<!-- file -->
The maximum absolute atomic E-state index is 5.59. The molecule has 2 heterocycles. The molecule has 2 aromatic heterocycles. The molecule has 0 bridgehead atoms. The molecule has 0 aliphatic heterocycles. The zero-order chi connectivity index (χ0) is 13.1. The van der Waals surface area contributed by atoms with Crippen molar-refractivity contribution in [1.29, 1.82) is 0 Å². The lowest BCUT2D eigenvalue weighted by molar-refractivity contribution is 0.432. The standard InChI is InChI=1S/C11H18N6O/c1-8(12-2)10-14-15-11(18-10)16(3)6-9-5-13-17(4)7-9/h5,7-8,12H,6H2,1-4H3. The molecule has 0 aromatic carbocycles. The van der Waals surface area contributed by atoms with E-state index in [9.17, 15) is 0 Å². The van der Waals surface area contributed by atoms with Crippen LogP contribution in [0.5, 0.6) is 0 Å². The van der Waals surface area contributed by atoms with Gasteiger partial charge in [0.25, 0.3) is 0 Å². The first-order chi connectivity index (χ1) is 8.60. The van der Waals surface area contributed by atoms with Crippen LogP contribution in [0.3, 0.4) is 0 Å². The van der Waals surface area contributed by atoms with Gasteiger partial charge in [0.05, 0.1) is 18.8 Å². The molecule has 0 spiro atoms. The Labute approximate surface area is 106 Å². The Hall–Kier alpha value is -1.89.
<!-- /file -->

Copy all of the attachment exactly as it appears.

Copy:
The maximum absolute atomic E-state index is 5.59. The molecule has 2 heterocycles. The molecule has 2 aromatic heterocycles. The molecule has 0 bridgehead atoms. The molecule has 0 aliphatic heterocycles. The zero-order chi connectivity index (χ0) is 13.1. The van der Waals surface area contributed by atoms with Crippen molar-refractivity contribution in [1.29, 1.82) is 0 Å². The lowest BCUT2D eigenvalue weighted by molar-refractivity contribution is 0.432. The standard InChI is InChI=1S/C11H18N6O/c1-8(12-2)10-14-15-11(18-10)16(3)6-9-5-13-17(4)7-9/h5,7-8,12H,6H2,1-4H3. The molecule has 0 aromatic carbocycles. The van der Waals surface area contributed by atoms with E-state index in [9.17, 15) is 0 Å². The van der Waals surface area contributed by atoms with Crippen LogP contribution in [0.5, 0.6) is 0 Å². The van der Waals surface area contributed by atoms with Gasteiger partial charge in [0.25, 0.3) is 0 Å². The first-order chi connectivity index (χ1) is 8.60. The van der Waals surface area contributed by atoms with Crippen LogP contribution in [0.3, 0.4) is 0 Å². The van der Waals surface area contributed by atoms with Gasteiger partial charge in [0.05, 0.1) is 18.8 Å². The molecule has 0 spiro atoms. The Labute approximate surface area is 106 Å². The Hall–Kier alpha value is -1.89.